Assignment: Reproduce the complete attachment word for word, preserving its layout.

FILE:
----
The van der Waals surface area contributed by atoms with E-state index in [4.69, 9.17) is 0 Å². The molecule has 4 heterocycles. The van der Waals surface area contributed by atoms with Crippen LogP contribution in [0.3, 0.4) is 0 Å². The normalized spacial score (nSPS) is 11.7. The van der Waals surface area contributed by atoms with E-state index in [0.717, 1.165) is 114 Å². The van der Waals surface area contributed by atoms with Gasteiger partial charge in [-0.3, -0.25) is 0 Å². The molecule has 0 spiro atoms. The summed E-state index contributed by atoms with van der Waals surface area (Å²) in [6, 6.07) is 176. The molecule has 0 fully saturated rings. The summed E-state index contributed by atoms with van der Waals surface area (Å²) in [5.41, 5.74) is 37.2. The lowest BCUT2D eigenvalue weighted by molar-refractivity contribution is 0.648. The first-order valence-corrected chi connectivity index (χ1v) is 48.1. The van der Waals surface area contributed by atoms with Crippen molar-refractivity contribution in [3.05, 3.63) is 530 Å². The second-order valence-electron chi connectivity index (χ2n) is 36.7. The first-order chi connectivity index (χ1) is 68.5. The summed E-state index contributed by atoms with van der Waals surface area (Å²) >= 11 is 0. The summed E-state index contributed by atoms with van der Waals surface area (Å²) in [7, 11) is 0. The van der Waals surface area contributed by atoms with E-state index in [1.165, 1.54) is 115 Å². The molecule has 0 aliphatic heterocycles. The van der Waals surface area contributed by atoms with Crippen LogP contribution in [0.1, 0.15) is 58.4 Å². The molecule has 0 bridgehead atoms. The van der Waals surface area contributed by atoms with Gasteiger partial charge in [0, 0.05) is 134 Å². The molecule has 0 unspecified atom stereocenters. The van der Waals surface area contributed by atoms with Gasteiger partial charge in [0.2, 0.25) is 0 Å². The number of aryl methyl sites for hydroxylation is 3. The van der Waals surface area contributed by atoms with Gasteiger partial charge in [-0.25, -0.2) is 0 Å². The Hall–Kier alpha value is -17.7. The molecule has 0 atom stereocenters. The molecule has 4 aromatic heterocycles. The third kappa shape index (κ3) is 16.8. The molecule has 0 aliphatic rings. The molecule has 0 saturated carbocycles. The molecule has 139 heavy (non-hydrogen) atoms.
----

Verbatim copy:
The van der Waals surface area contributed by atoms with E-state index in [4.69, 9.17) is 0 Å². The molecule has 4 heterocycles. The van der Waals surface area contributed by atoms with Crippen LogP contribution in [0.3, 0.4) is 0 Å². The normalized spacial score (nSPS) is 11.7. The van der Waals surface area contributed by atoms with E-state index in [0.717, 1.165) is 114 Å². The van der Waals surface area contributed by atoms with Gasteiger partial charge in [-0.3, -0.25) is 0 Å². The molecule has 0 spiro atoms. The summed E-state index contributed by atoms with van der Waals surface area (Å²) in [6, 6.07) is 176. The molecule has 0 fully saturated rings. The summed E-state index contributed by atoms with van der Waals surface area (Å²) in [5.41, 5.74) is 37.2. The lowest BCUT2D eigenvalue weighted by molar-refractivity contribution is 0.648. The first-order valence-corrected chi connectivity index (χ1v) is 48.1. The van der Waals surface area contributed by atoms with Crippen molar-refractivity contribution in [3.05, 3.63) is 530 Å². The second-order valence-electron chi connectivity index (χ2n) is 36.7. The first-order chi connectivity index (χ1) is 68.5. The summed E-state index contributed by atoms with van der Waals surface area (Å²) >= 11 is 0. The summed E-state index contributed by atoms with van der Waals surface area (Å²) in [7, 11) is 0. The van der Waals surface area contributed by atoms with E-state index in [1.165, 1.54) is 115 Å². The molecule has 0 aliphatic heterocycles. The van der Waals surface area contributed by atoms with Crippen LogP contribution in [0.1, 0.15) is 58.4 Å². The molecule has 0 bridgehead atoms. The van der Waals surface area contributed by atoms with Gasteiger partial charge in [0, 0.05) is 134 Å². The molecule has 0 unspecified atom stereocenters. The van der Waals surface area contributed by atoms with Gasteiger partial charge in [0.2, 0.25) is 0 Å². The number of aryl methyl sites for hydroxylation is 3. The van der Waals surface area contributed by atoms with Gasteiger partial charge in [-0.25, -0.2) is 0 Å². The Hall–Kier alpha value is -17.7. The molecule has 0 atom stereocenters. The molecule has 4 aromatic heterocycles. The third kappa shape index (κ3) is 16.8. The molecule has 0 aliphatic rings. The molecule has 0 saturated carbocycles. The molecule has 139 heavy (non-hydrogen) atoms.